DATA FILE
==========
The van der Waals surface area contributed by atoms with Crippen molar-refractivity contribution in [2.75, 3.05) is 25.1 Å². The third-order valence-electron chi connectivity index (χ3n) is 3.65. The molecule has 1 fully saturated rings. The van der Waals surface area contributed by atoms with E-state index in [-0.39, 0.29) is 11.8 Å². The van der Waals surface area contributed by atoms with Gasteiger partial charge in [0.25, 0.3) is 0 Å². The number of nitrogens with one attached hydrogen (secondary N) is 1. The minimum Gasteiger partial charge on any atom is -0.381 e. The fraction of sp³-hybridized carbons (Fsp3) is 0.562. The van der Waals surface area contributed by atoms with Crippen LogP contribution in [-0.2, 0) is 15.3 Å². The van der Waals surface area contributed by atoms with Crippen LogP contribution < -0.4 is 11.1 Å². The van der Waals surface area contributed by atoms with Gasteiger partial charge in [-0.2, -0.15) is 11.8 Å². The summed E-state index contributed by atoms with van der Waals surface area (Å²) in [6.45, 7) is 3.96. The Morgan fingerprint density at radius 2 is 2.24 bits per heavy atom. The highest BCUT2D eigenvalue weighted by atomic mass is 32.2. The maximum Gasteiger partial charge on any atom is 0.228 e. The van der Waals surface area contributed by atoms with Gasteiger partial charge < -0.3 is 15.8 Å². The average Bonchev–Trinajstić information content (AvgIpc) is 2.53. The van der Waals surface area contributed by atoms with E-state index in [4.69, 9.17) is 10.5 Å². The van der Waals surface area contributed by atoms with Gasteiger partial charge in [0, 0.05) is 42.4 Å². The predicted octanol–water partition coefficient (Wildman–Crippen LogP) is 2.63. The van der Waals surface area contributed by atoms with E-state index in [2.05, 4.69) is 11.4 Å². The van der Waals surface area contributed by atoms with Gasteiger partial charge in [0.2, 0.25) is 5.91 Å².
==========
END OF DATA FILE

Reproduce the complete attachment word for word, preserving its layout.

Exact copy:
The van der Waals surface area contributed by atoms with Crippen molar-refractivity contribution in [2.75, 3.05) is 25.1 Å². The third-order valence-electron chi connectivity index (χ3n) is 3.65. The molecule has 1 fully saturated rings. The van der Waals surface area contributed by atoms with E-state index in [-0.39, 0.29) is 11.8 Å². The van der Waals surface area contributed by atoms with Gasteiger partial charge in [0.25, 0.3) is 0 Å². The number of nitrogens with one attached hydrogen (secondary N) is 1. The minimum Gasteiger partial charge on any atom is -0.381 e. The fraction of sp³-hybridized carbons (Fsp3) is 0.562. The van der Waals surface area contributed by atoms with Crippen LogP contribution in [-0.2, 0) is 15.3 Å². The van der Waals surface area contributed by atoms with Crippen LogP contribution < -0.4 is 11.1 Å². The van der Waals surface area contributed by atoms with Gasteiger partial charge in [-0.2, -0.15) is 11.8 Å². The summed E-state index contributed by atoms with van der Waals surface area (Å²) in [6.45, 7) is 3.96. The Morgan fingerprint density at radius 2 is 2.24 bits per heavy atom. The highest BCUT2D eigenvalue weighted by atomic mass is 32.2. The maximum Gasteiger partial charge on any atom is 0.228 e. The van der Waals surface area contributed by atoms with Gasteiger partial charge < -0.3 is 15.8 Å². The average Bonchev–Trinajstić information content (AvgIpc) is 2.53. The van der Waals surface area contributed by atoms with E-state index in [4.69, 9.17) is 10.5 Å². The van der Waals surface area contributed by atoms with Gasteiger partial charge in [0, 0.05) is 42.4 Å². The predicted octanol–water partition coefficient (Wildman–Crippen LogP) is 2.63. The van der Waals surface area contributed by atoms with E-state index in [2.05, 4.69) is 11.4 Å². The van der Waals surface area contributed by atoms with Gasteiger partial charge in [0.2, 0.25) is 5.91 Å².